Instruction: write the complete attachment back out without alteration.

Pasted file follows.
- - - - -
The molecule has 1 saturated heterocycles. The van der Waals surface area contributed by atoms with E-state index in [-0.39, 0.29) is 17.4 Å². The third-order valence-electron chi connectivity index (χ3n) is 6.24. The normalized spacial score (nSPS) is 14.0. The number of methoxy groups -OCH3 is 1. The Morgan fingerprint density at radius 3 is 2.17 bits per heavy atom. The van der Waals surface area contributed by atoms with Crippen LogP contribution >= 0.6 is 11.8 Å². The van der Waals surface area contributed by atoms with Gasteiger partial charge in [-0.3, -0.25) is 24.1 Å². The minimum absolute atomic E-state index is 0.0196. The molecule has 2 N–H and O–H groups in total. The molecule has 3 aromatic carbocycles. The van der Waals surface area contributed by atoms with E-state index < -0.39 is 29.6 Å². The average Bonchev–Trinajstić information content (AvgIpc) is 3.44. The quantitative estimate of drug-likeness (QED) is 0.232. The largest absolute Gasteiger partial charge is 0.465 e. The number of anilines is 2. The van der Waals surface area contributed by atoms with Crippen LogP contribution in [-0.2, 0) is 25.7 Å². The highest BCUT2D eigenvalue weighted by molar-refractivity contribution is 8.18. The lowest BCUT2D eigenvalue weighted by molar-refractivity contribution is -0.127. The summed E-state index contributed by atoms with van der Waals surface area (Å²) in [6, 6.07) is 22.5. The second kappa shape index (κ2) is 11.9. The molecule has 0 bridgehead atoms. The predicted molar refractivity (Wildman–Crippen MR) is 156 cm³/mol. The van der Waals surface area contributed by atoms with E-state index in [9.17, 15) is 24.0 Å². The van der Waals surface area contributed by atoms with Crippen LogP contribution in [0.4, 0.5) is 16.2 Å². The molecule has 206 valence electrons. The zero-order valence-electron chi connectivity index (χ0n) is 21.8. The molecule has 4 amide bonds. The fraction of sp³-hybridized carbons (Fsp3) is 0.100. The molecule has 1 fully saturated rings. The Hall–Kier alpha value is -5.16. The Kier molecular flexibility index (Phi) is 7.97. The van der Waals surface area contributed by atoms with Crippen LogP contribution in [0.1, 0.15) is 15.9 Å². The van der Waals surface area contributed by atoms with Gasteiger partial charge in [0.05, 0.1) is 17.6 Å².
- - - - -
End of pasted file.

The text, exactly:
The molecule has 1 saturated heterocycles. The van der Waals surface area contributed by atoms with E-state index in [-0.39, 0.29) is 17.4 Å². The third-order valence-electron chi connectivity index (χ3n) is 6.24. The normalized spacial score (nSPS) is 14.0. The number of methoxy groups -OCH3 is 1. The Morgan fingerprint density at radius 3 is 2.17 bits per heavy atom. The van der Waals surface area contributed by atoms with Crippen LogP contribution >= 0.6 is 11.8 Å². The van der Waals surface area contributed by atoms with Gasteiger partial charge in [-0.3, -0.25) is 24.1 Å². The minimum absolute atomic E-state index is 0.0196. The molecule has 2 N–H and O–H groups in total. The molecule has 3 aromatic carbocycles. The van der Waals surface area contributed by atoms with E-state index < -0.39 is 29.6 Å². The average Bonchev–Trinajstić information content (AvgIpc) is 3.44. The quantitative estimate of drug-likeness (QED) is 0.232. The largest absolute Gasteiger partial charge is 0.465 e. The number of anilines is 2. The van der Waals surface area contributed by atoms with Crippen LogP contribution in [-0.2, 0) is 25.7 Å². The highest BCUT2D eigenvalue weighted by molar-refractivity contribution is 8.18. The lowest BCUT2D eigenvalue weighted by molar-refractivity contribution is -0.127. The summed E-state index contributed by atoms with van der Waals surface area (Å²) in [6, 6.07) is 22.5. The second kappa shape index (κ2) is 11.9. The molecule has 0 bridgehead atoms. The predicted molar refractivity (Wildman–Crippen MR) is 156 cm³/mol. The van der Waals surface area contributed by atoms with E-state index in [9.17, 15) is 24.0 Å². The van der Waals surface area contributed by atoms with Crippen LogP contribution in [0.4, 0.5) is 16.2 Å². The molecule has 206 valence electrons. The zero-order valence-electron chi connectivity index (χ0n) is 21.8. The molecule has 4 amide bonds. The fraction of sp³-hybridized carbons (Fsp3) is 0.100. The molecule has 1 fully saturated rings. The Hall–Kier alpha value is -5.16. The Kier molecular flexibility index (Phi) is 7.97. The van der Waals surface area contributed by atoms with Crippen LogP contribution in [0.1, 0.15) is 15.9 Å². The van der Waals surface area contributed by atoms with Gasteiger partial charge in [0.05, 0.1) is 17.6 Å².